When he ordered the gate to be open, however, far too many supporters were let into the stand, causing for a disastrous human crush.

Duckenfield was found not guilty of causing gross negligence manslaughter in November 2019, but an inquest in 2016 found the deaths were unlawful and breached his duty of care to those who died.

Read: What happened at Hillsborough in 1989? Revisiting Liverpool disaster 30 years later.

Why do Liverpool fans hate the Sun?

Following the catastrophic events at the stadium, the police wrongly attributed all blame surrounding the human crush to the Liverpool fans in attendance, accusing them of being drunken hooligans.

The Sun, then, in turn, published a front-page piece about the incident titled "The Truth" four days after the incident, in which they also accused the Liverpool fans of ultimately causing the deaths of 96 supporters due to their actions on the pitch.

Three sub-headings followed the controversial headline, consisting of: "some fans picked pockets of victims", "some fans urinated on the brave cops" and "some fans beat up PC giving kiss of life".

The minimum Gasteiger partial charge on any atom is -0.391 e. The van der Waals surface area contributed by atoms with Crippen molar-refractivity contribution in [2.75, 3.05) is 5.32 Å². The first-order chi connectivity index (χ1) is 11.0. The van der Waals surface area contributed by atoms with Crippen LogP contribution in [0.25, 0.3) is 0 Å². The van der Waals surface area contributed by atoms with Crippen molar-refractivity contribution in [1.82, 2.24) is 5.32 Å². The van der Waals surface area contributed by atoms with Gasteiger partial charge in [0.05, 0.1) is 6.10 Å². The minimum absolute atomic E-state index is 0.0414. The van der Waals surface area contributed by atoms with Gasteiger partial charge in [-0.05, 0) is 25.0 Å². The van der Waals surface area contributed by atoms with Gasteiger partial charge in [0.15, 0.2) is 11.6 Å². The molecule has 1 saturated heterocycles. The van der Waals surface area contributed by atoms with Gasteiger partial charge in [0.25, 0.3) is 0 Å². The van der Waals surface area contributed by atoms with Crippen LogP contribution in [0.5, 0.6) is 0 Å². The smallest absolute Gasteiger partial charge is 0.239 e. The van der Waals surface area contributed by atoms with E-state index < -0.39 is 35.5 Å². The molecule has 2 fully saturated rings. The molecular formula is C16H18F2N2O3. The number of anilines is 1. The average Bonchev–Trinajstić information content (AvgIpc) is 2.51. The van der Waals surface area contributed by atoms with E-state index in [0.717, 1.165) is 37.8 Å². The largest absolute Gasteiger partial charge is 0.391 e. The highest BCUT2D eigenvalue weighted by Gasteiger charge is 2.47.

The newspaper stated that information of Liverpool fans' supposed behaviour was fed to them by police inspector Gordon Sykes, in which he stated that Liverpool fans had pickpocketed the dead – in addition to other accusations by unnamed police officers as well as Conservative MP Irvine Patnick.

The Sun's story then went on to state that "drunken Liverpool fans viciously attacked rescue workers as they tried to revive victims" and "police officers, firemen and ambulance crew were punched, kicked and urinated upon".

The Sun's media coverage of the disaster led for a large majority in the city of Liverpool to boycott the newspaper, and sales dipped following 1989 and have not recovered since.

It is boycotted not just by Liverpool fans, but Everton supporters as well, and those who generally have an affiliation to the city and football club.

Campaign groups such as Total Eclipse of The S*n group have advocated for the total boycott of the newspaper within the city.

The 1990 Taylor Report concluded that all accusations of drunkenness and violent behaviour from Liverpool fans were unfounded, stating that most fans were: "not drunk, nor even the worse for drink".